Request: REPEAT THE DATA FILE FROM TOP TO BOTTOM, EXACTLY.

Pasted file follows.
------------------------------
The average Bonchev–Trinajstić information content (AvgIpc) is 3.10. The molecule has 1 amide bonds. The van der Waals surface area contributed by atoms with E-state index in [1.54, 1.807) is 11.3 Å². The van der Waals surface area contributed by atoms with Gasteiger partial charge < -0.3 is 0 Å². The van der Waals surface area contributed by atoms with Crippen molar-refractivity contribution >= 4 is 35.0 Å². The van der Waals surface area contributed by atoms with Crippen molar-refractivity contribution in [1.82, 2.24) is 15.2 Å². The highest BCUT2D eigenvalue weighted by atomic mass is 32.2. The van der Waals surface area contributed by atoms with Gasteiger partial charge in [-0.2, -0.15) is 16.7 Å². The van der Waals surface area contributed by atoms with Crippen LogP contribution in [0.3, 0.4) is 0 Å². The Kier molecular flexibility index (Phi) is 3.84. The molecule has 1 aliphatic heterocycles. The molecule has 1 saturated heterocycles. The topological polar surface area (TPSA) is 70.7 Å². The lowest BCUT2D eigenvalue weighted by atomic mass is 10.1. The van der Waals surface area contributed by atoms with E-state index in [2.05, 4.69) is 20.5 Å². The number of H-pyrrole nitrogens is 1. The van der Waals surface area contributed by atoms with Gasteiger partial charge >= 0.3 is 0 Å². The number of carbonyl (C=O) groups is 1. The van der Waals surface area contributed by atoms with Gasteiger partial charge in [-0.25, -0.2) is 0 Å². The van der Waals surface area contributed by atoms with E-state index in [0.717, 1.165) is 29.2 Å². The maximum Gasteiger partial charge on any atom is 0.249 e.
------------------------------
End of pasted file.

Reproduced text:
The average Bonchev–Trinajstić information content (AvgIpc) is 3.10. The molecule has 1 amide bonds. The van der Waals surface area contributed by atoms with E-state index in [1.54, 1.807) is 11.3 Å². The van der Waals surface area contributed by atoms with Gasteiger partial charge < -0.3 is 0 Å². The van der Waals surface area contributed by atoms with Crippen molar-refractivity contribution >= 4 is 35.0 Å². The van der Waals surface area contributed by atoms with Crippen molar-refractivity contribution in [1.82, 2.24) is 15.2 Å². The highest BCUT2D eigenvalue weighted by atomic mass is 32.2. The van der Waals surface area contributed by atoms with Gasteiger partial charge in [-0.2, -0.15) is 16.7 Å². The van der Waals surface area contributed by atoms with Crippen LogP contribution in [0.3, 0.4) is 0 Å². The Kier molecular flexibility index (Phi) is 3.84. The molecule has 1 aliphatic heterocycles. The molecule has 1 saturated heterocycles. The topological polar surface area (TPSA) is 70.7 Å². The lowest BCUT2D eigenvalue weighted by atomic mass is 10.1. The van der Waals surface area contributed by atoms with E-state index in [2.05, 4.69) is 20.5 Å². The number of H-pyrrole nitrogens is 1. The van der Waals surface area contributed by atoms with Gasteiger partial charge >= 0.3 is 0 Å². The number of carbonyl (C=O) groups is 1. The van der Waals surface area contributed by atoms with Gasteiger partial charge in [-0.25, -0.2) is 0 Å². The van der Waals surface area contributed by atoms with E-state index in [0.717, 1.165) is 29.2 Å². The maximum Gasteiger partial charge on any atom is 0.249 e.